Ted Horning has written the daily syndicated column Canadian Bridge with Torstar Syndicate for over eighteen years-6600 columns and has been teaching bridge for more than thirty years. He has represented Canadian in different World Championship events.

IMPs Dealer South. E/W Vul

J 3
A 9 8 4
A 6 3
9 8 5 4
A K 10 9 5 4
6 5
10 7
J 7 6
West North East South
1
21 Dbl 4 5
Pass Pass Pass

1- Weak

Opening lead: K

TheK won the first trick as East followed with the2 and South the six.

It there anything to consider before leading trick two?

One of the difficulties with defensive signals is that a player can normally give only one message at a time.

Defending against contracts up to and including the four level, the standard message third hand is expected to give when a high honor is led is attitude or a low spade to show a lick of interest in a continuation.

However, many partnerchips switch the message to count when defending against a high level contract (the five level and higher). Then, a high spade shows an even number of spades while a low spade indicates an odd number.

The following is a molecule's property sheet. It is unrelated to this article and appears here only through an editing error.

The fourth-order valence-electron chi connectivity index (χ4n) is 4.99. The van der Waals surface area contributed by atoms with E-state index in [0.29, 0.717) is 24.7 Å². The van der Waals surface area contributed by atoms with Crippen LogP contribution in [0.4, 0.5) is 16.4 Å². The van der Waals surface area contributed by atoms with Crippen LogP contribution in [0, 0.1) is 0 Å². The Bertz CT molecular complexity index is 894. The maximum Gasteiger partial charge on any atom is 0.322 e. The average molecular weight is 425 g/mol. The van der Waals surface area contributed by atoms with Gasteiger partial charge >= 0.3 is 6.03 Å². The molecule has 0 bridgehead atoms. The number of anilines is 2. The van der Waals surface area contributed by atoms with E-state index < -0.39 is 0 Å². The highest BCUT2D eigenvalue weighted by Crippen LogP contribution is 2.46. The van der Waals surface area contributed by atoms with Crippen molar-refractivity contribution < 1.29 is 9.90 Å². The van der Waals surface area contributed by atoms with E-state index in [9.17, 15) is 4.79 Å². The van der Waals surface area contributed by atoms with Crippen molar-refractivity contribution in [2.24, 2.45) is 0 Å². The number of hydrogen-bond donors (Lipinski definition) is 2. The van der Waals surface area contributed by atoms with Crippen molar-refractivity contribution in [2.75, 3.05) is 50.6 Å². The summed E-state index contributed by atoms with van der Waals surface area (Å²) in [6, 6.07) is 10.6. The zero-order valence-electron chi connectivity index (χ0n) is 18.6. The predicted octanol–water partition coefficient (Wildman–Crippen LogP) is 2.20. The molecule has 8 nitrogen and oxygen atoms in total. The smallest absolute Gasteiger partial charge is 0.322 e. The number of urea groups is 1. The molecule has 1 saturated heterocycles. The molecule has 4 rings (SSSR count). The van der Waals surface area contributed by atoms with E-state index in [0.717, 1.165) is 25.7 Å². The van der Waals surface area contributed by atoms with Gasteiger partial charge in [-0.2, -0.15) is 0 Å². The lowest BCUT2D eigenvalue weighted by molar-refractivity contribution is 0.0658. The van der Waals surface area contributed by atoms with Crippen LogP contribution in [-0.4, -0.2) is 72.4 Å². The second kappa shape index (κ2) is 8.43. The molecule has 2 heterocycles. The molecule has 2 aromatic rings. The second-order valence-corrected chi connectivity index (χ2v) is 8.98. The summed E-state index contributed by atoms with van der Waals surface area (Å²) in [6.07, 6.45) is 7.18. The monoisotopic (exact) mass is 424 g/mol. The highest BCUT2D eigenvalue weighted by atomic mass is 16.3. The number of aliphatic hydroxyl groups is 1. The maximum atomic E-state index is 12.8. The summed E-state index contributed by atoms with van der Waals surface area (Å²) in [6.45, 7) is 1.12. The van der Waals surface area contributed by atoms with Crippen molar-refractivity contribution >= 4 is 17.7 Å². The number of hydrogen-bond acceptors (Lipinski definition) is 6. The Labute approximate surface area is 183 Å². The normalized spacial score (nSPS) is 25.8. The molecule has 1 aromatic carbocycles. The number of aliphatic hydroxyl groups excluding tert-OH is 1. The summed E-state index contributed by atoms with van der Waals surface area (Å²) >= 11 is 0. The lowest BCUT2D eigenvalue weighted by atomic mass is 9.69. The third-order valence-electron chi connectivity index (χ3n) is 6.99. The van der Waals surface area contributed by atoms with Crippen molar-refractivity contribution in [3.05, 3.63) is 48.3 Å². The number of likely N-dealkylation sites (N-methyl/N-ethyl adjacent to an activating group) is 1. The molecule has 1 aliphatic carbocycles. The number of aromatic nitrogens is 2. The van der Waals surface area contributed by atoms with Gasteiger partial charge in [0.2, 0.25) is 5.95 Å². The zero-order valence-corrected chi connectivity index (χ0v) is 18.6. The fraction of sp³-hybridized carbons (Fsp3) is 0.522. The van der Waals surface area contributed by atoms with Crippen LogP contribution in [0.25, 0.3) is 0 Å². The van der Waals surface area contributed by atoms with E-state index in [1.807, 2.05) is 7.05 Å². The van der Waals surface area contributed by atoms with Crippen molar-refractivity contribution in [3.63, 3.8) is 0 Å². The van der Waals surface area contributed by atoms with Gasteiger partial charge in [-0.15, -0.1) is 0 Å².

However, there is an over riding message when it is obvious that a second round of a suit will be of no value – the suit preference signal. Here, East knows that is the case. Whit four spades in the East hand, two in dummy and an announced six in the West hand, South can have only one spade.

Should West know the situation as well? Yes. East would hardly have jumped to 4, vulnerable versus non vulnerable, with few high card values and only three spades. east must surely have four spades and in the case, East’s2 is a suit preference signal, asking for a shift to the lower ranking suit, clubs.

That will do the job. With a club shift, the defense obtains one spade, one club ruff and the K

The complete deal:

J 3
A 9 8 4
A 6 3
9 8 5 4
A K 10 9 5 4
6 5
10 7
J 7 6
Q 8 7 2
K 7 2
J 9 8 5 4 2
6
Q J 10 3
K Q
A K Q 10 3 2

 Don’t forget to follow us @